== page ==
Ethics Of Dark Tourism

Ethics Of Dark Tourism
The Ten Bells Club from Jack the Ripper London Tour. Credits: Hulki Okan Tabak, Unsplash

In the age of true crimes and murder documentaries, dark tourism is a rising phenomenon where tourists are drawn to destinations with tragic events and difficult histories

Priyanka Kapoor
March 28 , 2023
02 Min Read

“Jack the Ripper” trail is one of London’s most popular guided tours. Centred around the Whitechapel murders from the 1800s, It is a prominent example of dark tourism. Chornobyl (Ukraine) and Hiroshima (Japan) are other contenders. Despite the popularity of these locations, the question remains, how ethical is dark tourism?

One hot summer afternoon in Amritsar, I have a memory of following a crowd. The crowd, consisting of locals, was walking toward a semi-damaged wall with square-shaped demarcations. As a child, I imagined that the towering crowd had assembled to observe an invisible being on the wall. Perhaps, the demarcations were only supposed to contain it. But little did I know, the invisible being was but the remnant ghost of the colonial Raj.


I met this ghost again at the well. Anyone who has visited Jallianwala Bagh knows the well since it has a deeply tragic past. Many young children and mothers had jumped into the well to safeguard themselves against the loose cannons. The well, was also contained in a web of iron railings and advised tourists to maintain distance. Despite this, many tourists gathered in a circle and peered beyond the iron railings as if to confront an old prisoner.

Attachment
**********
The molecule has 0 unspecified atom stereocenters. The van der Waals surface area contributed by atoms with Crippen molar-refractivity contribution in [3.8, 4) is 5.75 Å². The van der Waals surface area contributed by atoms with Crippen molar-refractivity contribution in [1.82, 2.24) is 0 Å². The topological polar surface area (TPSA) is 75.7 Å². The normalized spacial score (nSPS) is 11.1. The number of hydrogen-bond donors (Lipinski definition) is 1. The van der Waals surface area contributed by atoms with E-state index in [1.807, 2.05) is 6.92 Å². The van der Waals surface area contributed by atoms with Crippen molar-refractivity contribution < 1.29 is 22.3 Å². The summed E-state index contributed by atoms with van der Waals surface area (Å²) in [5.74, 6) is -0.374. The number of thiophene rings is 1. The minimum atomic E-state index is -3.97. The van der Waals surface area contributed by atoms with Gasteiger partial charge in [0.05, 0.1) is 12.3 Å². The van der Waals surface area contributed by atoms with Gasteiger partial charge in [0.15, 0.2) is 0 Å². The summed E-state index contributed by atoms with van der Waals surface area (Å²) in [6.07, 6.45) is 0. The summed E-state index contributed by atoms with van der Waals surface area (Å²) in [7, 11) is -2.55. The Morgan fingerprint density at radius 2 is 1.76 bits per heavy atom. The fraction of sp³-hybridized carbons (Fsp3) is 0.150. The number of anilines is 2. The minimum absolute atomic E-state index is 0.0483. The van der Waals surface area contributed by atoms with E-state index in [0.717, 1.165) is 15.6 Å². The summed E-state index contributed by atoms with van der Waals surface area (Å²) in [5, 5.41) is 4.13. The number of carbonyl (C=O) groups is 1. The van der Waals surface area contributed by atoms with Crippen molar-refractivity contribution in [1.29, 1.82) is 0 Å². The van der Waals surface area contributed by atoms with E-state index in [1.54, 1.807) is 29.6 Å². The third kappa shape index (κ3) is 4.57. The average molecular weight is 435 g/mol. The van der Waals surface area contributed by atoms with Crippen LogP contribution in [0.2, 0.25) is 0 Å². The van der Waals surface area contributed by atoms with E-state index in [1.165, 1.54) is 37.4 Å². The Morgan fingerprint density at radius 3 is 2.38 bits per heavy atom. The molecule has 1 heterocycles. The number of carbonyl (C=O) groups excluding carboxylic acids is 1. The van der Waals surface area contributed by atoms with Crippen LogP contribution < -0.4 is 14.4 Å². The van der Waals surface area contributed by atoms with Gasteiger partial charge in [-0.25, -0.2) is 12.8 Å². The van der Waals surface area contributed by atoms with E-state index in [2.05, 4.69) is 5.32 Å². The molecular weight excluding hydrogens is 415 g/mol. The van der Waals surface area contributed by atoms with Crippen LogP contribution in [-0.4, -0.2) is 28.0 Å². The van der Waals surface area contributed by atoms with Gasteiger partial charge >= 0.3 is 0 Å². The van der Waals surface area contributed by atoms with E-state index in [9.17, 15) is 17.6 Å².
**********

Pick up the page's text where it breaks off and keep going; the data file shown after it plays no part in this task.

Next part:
Reflecting on these memories, I don’t think the term“dark tourism” was familiar to any of these visitors, including myself. Although it is a well-meaning memorial, this location is usually just another spot on a list of places tourists explore in Amritsar. Dutta Gupta, a researcher on the 1919 genocide, mentions her astonishment at the crowd that the memorial draws today, “I kept wondering about the trajectory of the site…Visitors were just streaming past the bullet marks and gallery exhibits without being engaged in any way with the larger significance of what is on display.” She further adds how the monument has become “decontextualised” in the memories of the masses.

Despite this, Jallianwala Bagh does not disappear the moment you exit its gates. It is one of the most quoted incidents in India’s colonial history. Yet it becomes essential to recontextualise it in honour of the lives lost. Guided tours with accurate facts about the incident remain important to commemorate the incident. This can help us from crossing the dangerous threshold of voyeurism that comes with dark tourism. “‘Dark tourism’ sites are important testaments to the consistent failure of humanity to temper our worst excesses and, managed well, they can help us to learn from the darkest elements of our past,” states Professor John Lennon, co-author of Dark Tourism. Then, in reimagining dark tourism, these “elements” of the past are not to be buried but re-emphasised without sensationalism or distortion.

ALSO READ: Dark Tourism: Yay Or Nay

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